Variability in atmospheric deposition across the Rocky Mountains is influenced by elevation, slope, aspect, and precipitation amount and by regional and local sources of air pollution. To improve estimates of deposition in mountainous regions, maps of average annual atmospheric deposition loadings of nitrate, sulfate, and acidity were developed for the Rocky Mountains by using spatial statistics. A parameter-elevation regressions on independent slopes model (PRISM) was incorporated to account for variations in precipitation amount over mountainous regions. Chemical data were obtained from the National Atmospheric Deposition Program/National Trends Network and from annual snowpack surveys conducted by the US Geological Survey and National Park Service, in cooperation with other Federal, State and local agencies. Surface concentration maps were created by ordinary kriging in a geographic information system, using a local trend and mathematical model to estimate the spatial variance. Atmospheric-deposition maps were constructed at 1-km resolution by multiplying surface concentrations from the kriged grid and estimates of precipitation amount from the PRISM model. Maps indicate an increasing spatial trend in concentration and deposition of the modeled constituents, particularly nitrate and sulfate, from north to south throughout the Rocky Mountains and identify hot-spots of atmospheric deposition that result from combined local and regional sources of air pollution. Highest nitrate (2.5-3.0kg/ha N) and sulfate (10.0-12.0kg/ha SO4) deposition is found in northern Colorado.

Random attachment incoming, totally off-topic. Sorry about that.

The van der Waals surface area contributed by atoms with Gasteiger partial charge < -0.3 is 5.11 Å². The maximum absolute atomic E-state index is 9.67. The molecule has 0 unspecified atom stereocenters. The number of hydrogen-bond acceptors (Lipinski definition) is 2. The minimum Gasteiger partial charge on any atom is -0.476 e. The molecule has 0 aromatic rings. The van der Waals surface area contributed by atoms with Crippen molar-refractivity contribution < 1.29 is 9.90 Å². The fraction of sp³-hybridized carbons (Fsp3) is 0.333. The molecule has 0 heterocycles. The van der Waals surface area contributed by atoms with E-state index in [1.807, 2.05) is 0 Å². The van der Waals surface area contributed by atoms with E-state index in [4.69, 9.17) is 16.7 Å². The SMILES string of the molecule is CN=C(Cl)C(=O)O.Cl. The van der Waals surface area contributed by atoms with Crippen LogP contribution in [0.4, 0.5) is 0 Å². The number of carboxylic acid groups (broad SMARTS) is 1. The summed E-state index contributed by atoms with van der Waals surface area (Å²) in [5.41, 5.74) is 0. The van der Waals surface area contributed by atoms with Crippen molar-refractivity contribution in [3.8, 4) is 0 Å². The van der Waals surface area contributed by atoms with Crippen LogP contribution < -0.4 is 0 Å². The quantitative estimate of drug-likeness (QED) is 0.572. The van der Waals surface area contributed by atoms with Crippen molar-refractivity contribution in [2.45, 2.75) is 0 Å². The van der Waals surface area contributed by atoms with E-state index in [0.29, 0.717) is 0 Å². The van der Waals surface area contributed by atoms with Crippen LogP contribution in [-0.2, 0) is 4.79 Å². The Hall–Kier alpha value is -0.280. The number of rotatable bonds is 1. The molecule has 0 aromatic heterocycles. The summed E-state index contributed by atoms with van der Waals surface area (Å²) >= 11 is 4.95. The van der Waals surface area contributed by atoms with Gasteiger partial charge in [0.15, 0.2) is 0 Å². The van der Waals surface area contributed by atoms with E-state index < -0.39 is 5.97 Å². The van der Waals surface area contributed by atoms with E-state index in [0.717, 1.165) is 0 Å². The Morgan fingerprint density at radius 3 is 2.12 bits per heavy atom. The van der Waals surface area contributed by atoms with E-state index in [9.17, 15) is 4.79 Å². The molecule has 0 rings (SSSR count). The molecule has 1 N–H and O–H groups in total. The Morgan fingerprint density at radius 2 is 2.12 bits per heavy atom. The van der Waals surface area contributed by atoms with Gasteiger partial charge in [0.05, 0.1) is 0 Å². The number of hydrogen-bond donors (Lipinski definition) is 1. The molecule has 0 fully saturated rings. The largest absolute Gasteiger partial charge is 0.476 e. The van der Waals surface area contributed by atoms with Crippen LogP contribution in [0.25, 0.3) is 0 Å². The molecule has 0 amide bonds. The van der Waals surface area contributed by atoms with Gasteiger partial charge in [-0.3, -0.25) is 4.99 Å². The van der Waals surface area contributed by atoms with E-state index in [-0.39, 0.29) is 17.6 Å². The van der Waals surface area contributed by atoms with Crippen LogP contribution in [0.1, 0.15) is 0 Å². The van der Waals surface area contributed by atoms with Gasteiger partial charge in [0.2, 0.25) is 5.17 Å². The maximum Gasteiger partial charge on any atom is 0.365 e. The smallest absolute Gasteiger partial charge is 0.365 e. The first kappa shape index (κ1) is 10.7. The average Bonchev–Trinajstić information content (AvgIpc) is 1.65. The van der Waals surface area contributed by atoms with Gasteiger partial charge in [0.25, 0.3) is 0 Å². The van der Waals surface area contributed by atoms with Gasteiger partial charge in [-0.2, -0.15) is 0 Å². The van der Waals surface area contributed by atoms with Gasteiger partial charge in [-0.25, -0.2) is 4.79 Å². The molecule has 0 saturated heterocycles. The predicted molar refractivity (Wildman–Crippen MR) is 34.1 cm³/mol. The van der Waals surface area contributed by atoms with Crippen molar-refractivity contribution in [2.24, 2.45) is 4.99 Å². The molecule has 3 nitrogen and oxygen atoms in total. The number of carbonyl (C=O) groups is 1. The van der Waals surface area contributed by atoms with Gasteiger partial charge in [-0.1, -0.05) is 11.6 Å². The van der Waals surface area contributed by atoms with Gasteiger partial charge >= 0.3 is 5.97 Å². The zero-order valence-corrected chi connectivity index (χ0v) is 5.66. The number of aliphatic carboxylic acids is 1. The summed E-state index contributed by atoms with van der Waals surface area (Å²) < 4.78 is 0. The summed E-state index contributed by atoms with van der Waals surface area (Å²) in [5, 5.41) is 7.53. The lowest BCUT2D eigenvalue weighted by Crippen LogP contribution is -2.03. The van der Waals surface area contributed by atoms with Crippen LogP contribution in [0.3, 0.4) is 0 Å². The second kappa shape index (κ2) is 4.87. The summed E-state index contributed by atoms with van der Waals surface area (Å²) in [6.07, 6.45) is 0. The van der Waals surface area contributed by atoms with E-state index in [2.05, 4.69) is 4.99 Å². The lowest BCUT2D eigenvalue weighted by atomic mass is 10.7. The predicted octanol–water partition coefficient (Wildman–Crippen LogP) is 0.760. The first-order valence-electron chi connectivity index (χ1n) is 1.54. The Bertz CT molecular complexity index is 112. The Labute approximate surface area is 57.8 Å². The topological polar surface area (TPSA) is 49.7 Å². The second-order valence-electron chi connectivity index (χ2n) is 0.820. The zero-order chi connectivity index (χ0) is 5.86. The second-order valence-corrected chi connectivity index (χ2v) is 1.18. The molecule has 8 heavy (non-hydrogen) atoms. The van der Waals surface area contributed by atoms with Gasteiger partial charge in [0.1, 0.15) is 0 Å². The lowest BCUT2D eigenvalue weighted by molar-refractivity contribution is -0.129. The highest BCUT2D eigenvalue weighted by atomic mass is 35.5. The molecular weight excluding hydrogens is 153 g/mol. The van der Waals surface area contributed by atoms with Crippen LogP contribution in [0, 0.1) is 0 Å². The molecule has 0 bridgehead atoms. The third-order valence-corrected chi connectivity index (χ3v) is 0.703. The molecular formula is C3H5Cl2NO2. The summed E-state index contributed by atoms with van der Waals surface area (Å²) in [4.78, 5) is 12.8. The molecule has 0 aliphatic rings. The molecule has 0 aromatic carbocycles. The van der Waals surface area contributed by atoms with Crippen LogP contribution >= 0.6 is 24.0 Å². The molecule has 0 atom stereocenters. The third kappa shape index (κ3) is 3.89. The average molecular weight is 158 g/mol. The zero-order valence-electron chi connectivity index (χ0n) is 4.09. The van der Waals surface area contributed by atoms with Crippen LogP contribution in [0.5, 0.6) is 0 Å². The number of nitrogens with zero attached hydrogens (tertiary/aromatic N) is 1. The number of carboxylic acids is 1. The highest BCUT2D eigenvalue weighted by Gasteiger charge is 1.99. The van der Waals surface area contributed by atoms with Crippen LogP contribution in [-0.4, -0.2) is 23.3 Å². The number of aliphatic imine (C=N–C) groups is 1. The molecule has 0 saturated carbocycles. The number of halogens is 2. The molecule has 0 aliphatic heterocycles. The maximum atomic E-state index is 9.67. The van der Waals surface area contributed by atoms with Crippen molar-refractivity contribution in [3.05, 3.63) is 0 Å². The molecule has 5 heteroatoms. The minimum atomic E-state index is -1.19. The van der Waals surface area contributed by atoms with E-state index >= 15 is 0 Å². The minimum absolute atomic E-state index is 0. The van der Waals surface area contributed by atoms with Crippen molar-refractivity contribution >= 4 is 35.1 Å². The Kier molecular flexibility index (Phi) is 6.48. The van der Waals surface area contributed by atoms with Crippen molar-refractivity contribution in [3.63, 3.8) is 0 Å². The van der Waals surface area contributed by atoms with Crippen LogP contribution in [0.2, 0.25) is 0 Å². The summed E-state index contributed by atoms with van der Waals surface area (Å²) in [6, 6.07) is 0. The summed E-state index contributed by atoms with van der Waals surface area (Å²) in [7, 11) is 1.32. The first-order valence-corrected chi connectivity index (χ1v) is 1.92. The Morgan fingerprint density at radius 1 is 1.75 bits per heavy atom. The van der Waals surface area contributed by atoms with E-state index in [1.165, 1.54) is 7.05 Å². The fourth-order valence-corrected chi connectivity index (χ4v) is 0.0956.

Mendeley saves you time finding and organizing research
Choose a citation style from the tabs below